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Title: Trajectory and sequence analysis of administrative data
Author: Rao, Ahsan Mumtaz
ISNI:       0000 0004 9356 6109
Awarding Body: Imperial College London
Current Institution: Imperial College London
Date of Award: 2017
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Health policy makers struggle to curb readmission rates despite various health policies. The National Health Service is spending more than half of its healthcare budget to manage emergency inpatient admissions. There is a subgroup of patients who use disproportionately more health resources and have higher rates of unplanned hospitalisation. They are defined as high-impact users. The characteristics and long-term healthcare use of high-impact users are poorly understood. Previous methods and models to identify and predict them have not performed well. More evidence is required to assess the causes of emergency admissions among them and to investigate whether they undergo a repeated cycle of similar events that trigger their long-term use of healthcare. Trajectory modelling and sequence analysis has been used in social and psychological sciences to understand changes in behaviour in the population. It has shown to have an advantage to categorise pupils based on common developmental pathways, and identify the chronological order of events in the life of the pupils. The hypothesis of the research is that trajectory modelling and sequence analysis can be applied to epidemiological administrative data to assess use of hospital care among high-impact users. Trajectory and sequence analysis was successfully applied to various patient cohorts with different medical conditions, using both hospital and primary care administrative datasets. Within each population cohort, discrete groups of patients with independent trends of hospital care use were identified. High-impact users accounted for a significant proportion of the patient population. They had persistently high readmission rates. Significant predictors associated with high-impact users were identified. High-impact users had worse outcomes than the rest of the patient population. They had distinct common sequences of causes of readmissions compared with other groups. Cardiopulmonary conditions were the main contributors to the sequences of readmissions among high-impact users in all patient populations.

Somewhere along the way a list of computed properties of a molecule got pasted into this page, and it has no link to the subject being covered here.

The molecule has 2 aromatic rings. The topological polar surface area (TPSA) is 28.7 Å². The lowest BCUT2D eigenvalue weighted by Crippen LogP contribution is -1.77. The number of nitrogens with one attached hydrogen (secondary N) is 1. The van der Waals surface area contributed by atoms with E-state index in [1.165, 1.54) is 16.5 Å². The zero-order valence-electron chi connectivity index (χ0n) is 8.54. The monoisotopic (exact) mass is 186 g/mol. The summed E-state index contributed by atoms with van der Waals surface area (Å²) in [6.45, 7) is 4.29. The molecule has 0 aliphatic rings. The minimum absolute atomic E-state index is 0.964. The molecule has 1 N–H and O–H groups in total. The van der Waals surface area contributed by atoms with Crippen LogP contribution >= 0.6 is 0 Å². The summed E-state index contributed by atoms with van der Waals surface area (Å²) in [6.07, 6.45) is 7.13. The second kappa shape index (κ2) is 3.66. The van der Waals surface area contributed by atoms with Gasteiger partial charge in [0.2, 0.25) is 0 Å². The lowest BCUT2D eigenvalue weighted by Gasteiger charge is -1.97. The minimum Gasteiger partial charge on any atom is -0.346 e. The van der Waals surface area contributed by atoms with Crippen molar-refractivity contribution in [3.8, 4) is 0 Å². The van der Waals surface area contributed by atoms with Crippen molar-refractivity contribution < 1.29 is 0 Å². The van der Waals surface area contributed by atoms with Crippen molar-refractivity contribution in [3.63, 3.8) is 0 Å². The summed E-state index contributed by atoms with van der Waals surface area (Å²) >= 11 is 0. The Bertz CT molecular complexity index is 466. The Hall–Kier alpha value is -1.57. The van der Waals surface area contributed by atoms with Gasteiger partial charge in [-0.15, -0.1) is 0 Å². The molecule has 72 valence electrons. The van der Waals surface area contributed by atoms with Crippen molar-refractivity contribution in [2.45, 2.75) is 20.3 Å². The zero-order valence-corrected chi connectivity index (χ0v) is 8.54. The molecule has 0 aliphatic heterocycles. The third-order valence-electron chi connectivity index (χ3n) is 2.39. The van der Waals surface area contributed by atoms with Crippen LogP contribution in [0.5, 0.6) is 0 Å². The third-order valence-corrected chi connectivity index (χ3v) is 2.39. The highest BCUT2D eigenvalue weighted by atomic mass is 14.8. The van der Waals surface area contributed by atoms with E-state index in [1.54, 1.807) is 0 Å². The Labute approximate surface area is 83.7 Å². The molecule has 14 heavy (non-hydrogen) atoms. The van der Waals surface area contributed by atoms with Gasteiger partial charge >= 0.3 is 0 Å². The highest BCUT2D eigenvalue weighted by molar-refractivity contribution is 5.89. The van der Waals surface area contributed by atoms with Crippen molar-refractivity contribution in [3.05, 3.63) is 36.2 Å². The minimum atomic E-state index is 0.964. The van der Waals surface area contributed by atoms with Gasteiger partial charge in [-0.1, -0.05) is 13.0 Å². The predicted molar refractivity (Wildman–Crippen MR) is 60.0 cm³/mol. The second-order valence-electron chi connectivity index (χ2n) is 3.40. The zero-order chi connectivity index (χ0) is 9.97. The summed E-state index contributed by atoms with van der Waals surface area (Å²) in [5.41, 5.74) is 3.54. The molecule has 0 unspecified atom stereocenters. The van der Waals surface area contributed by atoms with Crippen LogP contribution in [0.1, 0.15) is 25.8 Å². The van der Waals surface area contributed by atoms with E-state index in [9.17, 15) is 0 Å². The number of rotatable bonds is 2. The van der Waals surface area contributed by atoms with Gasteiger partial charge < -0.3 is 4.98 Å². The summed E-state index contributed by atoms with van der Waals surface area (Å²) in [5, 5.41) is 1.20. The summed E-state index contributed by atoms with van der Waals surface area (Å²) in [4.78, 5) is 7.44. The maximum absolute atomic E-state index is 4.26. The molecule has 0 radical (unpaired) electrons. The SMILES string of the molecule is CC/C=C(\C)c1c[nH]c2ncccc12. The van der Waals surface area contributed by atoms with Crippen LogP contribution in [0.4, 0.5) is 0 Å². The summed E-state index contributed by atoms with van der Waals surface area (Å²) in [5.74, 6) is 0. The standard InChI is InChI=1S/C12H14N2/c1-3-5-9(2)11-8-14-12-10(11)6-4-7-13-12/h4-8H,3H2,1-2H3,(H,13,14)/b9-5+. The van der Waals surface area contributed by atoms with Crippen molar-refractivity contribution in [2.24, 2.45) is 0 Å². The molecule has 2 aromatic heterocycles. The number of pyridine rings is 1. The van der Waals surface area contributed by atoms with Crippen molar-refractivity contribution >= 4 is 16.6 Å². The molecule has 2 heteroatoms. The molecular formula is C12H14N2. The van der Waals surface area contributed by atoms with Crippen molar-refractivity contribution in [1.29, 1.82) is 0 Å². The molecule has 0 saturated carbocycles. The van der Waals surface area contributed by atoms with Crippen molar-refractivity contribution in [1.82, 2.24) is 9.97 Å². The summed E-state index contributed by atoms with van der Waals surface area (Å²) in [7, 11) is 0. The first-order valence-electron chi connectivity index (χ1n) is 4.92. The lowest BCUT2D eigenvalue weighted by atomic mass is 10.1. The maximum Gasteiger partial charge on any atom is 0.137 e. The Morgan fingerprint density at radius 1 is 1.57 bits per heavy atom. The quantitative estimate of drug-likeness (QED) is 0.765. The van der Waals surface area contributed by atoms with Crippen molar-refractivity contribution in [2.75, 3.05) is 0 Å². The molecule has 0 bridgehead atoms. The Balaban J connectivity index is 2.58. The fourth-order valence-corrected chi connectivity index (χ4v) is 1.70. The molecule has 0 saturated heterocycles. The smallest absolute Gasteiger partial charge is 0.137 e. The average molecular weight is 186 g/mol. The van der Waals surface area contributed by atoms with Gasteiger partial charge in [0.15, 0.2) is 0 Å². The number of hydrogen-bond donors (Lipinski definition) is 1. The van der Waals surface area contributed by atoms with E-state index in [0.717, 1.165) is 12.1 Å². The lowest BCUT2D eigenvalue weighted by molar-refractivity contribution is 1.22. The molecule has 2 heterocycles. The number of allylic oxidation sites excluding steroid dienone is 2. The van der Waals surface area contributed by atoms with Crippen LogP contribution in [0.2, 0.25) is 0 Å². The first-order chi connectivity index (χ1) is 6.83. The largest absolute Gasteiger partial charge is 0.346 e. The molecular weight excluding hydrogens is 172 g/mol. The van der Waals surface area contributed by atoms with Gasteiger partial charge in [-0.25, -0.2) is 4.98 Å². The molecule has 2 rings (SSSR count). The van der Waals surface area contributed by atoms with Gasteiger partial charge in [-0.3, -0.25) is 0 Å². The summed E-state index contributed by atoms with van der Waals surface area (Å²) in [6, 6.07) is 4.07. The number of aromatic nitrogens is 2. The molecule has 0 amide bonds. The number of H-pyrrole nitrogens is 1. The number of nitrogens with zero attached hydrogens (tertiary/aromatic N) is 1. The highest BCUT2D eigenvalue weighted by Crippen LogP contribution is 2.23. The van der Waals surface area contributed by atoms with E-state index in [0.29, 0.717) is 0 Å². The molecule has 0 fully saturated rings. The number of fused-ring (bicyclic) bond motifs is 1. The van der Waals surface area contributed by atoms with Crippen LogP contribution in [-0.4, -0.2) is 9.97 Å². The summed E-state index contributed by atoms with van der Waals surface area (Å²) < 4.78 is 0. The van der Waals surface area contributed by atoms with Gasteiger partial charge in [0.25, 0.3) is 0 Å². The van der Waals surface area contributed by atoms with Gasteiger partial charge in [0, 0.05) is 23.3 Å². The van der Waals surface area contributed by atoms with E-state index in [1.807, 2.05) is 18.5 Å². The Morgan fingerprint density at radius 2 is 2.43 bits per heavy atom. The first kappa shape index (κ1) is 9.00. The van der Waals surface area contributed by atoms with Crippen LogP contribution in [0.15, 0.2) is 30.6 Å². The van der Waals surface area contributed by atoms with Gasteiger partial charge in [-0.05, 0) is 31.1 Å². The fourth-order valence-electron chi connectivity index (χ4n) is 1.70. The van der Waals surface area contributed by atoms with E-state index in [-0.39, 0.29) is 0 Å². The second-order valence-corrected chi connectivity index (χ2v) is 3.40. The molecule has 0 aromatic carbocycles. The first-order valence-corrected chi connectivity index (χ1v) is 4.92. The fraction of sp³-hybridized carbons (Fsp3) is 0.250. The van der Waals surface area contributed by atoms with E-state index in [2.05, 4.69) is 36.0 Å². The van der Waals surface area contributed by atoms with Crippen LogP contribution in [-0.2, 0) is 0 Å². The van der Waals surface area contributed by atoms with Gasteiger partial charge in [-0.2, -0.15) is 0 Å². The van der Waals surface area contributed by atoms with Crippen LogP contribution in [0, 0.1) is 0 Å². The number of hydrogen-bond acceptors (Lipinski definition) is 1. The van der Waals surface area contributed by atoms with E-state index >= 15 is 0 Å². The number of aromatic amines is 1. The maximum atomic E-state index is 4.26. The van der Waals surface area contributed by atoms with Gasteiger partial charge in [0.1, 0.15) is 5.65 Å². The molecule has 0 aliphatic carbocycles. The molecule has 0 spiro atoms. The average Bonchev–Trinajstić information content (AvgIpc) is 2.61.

Supervisor: Aylin, Paul ; Darzi, Ara ; Bottle, Alex Sponsor: Not available
Qualification Name: Thesis (Ph.D.) Qualification Level: Doctoral